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Much of What You Learned About Thanksgiving May Be Wrong

 

I am among those who believe that those who wrote the screenplay for The Man Who Shot Liberty Valance, James Warner Bellah and Willis Goldbeck, should be credited with words attributed to its director, John Ford:

“Whenever you have to choose between history and legend, print the legend.

Many so-called “facts” throughout U.S. history are, at best, distortions or worst yet fabrications. The first Thanksgiving seems to offer an excellent case in point.

Consider what shares in an article

Thanksgiving facts and Thanksgiving myths have blended together for years like so much gravy and mashed potatoes, and separating them is just as complicated.

Blame school textbooks with details often so abridged, softened or out of context that they are ultimately made false; children’s books that simplify the story to its most pleasant version; or animated television specials like “The Mouse on the Mayflower,” which first aired in 1968, that not only misinformed a generation, but also enforced a slew of cringeworthy stereotypes.

High school textbooks are particularly bad about stating absolutes because these materials “teach history” by giving students facts to memorize even when the details may be unclear, said James W. Loewen, a sociologist and the author of “Lies My Teacher Told Me: Everything Your American History Textbook Got Wrong.”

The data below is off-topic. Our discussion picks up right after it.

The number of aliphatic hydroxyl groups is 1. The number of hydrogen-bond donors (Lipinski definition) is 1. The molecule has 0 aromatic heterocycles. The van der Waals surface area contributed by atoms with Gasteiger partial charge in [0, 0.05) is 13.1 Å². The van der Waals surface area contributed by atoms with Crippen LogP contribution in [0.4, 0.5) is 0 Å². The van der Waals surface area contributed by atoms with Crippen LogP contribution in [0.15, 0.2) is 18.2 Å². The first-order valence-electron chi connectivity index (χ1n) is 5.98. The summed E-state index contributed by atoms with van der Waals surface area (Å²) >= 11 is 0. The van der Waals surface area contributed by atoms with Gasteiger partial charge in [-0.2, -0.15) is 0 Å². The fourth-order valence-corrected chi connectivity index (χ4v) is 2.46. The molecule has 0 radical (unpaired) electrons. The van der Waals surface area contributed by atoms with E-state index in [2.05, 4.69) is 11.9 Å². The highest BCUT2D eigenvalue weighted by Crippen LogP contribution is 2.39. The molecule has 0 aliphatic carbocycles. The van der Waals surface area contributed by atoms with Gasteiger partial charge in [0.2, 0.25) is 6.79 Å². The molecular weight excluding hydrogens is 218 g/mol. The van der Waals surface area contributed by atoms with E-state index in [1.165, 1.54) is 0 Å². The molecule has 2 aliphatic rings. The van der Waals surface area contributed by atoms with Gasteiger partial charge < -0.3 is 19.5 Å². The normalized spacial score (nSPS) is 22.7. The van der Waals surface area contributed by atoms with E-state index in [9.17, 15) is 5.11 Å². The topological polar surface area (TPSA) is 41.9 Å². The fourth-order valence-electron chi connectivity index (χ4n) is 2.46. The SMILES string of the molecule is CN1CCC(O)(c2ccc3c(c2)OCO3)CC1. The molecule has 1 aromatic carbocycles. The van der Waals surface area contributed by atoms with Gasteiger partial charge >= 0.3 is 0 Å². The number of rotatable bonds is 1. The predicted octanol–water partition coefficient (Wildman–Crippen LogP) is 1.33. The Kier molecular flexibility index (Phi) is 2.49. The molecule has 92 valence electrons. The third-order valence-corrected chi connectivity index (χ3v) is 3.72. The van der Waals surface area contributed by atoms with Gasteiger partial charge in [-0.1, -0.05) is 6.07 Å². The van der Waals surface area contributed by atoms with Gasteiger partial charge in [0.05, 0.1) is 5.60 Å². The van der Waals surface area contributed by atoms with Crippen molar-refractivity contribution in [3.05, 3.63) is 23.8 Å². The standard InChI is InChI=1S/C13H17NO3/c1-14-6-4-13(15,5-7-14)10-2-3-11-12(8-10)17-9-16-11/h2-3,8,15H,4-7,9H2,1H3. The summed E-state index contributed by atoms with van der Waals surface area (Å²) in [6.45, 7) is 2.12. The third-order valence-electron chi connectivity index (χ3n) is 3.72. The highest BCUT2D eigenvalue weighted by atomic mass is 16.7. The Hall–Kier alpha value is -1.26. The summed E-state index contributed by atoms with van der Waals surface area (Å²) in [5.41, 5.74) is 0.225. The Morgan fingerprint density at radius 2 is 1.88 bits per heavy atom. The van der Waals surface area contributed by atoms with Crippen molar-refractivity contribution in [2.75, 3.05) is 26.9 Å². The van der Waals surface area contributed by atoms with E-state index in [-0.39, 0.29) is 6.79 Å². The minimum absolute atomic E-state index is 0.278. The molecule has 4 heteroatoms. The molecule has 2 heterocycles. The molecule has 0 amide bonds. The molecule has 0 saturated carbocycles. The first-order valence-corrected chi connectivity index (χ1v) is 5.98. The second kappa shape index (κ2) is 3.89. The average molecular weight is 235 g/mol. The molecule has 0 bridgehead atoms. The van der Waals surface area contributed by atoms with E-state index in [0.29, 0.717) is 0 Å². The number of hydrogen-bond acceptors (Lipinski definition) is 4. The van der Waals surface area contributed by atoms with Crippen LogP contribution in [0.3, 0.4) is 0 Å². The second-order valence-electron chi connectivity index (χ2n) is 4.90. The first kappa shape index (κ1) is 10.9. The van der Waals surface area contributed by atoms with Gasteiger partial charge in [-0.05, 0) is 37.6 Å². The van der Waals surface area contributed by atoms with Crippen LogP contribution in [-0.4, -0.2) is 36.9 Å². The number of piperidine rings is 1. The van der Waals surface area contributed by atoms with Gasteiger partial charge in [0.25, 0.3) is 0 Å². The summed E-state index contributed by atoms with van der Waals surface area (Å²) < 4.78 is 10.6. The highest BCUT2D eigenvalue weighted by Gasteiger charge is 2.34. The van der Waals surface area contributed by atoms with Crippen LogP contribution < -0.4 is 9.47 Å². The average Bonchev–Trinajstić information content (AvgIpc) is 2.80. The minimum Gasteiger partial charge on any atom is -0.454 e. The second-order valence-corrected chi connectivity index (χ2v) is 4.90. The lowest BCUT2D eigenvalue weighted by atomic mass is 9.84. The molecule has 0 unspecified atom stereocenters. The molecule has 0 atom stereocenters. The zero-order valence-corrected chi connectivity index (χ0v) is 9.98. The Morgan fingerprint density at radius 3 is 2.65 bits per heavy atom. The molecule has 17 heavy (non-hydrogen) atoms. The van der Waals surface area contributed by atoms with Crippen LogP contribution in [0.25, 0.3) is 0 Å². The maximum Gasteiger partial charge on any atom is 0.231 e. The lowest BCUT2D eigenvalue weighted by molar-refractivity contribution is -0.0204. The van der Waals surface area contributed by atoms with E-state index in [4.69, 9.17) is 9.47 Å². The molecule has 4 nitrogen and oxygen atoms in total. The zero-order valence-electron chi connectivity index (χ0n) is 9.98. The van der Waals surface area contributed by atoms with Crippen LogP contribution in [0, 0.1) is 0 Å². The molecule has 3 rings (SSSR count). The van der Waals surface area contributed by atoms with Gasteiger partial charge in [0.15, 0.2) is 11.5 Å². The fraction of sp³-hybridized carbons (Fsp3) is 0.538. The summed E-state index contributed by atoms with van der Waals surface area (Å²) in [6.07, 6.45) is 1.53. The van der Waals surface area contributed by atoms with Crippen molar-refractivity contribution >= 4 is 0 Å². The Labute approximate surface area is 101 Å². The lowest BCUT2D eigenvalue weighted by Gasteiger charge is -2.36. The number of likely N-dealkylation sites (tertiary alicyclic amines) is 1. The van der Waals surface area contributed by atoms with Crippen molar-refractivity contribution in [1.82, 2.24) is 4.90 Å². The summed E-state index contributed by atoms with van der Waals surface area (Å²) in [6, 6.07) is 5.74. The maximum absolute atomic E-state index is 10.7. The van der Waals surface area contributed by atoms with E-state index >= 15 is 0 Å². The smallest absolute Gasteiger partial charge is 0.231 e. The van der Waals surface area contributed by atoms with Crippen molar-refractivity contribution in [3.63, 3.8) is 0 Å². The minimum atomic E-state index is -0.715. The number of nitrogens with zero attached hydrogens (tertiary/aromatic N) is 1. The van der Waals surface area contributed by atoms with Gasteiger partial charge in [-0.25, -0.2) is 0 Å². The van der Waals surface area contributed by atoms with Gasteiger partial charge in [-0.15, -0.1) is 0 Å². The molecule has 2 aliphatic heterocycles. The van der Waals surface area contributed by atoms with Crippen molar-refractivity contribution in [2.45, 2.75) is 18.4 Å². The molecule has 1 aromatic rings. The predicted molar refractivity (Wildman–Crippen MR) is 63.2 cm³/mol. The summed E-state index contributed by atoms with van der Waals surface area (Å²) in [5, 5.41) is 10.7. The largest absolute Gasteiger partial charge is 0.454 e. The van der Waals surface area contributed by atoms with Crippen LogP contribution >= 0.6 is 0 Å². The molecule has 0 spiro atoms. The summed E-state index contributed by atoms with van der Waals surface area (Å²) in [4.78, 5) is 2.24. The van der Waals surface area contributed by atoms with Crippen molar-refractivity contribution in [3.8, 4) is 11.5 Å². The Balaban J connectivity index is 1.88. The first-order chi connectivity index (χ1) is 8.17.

“That mind-set pervades everything they talk about and certainly Thanksgiving,” he said.

The Mayflower did bring the Pilgrims to North America from Plymouth, England, in 1620, and they disembarked at what is now Plymouth, Mass., where they set up a colony. In 1621, they celebrated a successful harvest with a three-day gathering that was attended by members of the Wampanoag tribe. It’s from this that we derive Thanksgiving as we know it.

ImageMembers of Plymouth 400, a nonprofit that contends that the Thanksgiving story began in 1614 when Tisquantum, known as Squanto, and other native people were captured, taken to Europe and sold as slaves.
Credit…Ed Nute

But it wasn’t until the 1830s that this event was called the first Thanksgiving by New Englanders who looked back and thought it resembled their version of the holiday, said Kate Sheehan, a spokeswoman for Plimoth Plantation, a living history museum in Plymouth.

The holiday wasn’t made official until 1863, when President Abraham Lincoln declared it as a kind of thank you for the Civil War victories in Vicksburg, Miss., and Gettysburg, Pa.

Beyond that, claiming it was the “first Thanksgiving” isn’t quite right either as both Native American and European societies had been holding festivals to celebrate successful harvests for centuries, Mr. Loewen said.

A prevalent opposing viewpoint is that the first Thanksgiving stemmed from the massacre of Pequot people in 1637, a culmination of the Pequot War. While it is true that a day of thanksgiving was noted in the Massachusetts Bay and the Plymouth colonies afterward, it is not accurate to say it was the basis for our modern Thanksgiving, Ms. Sheehan said.

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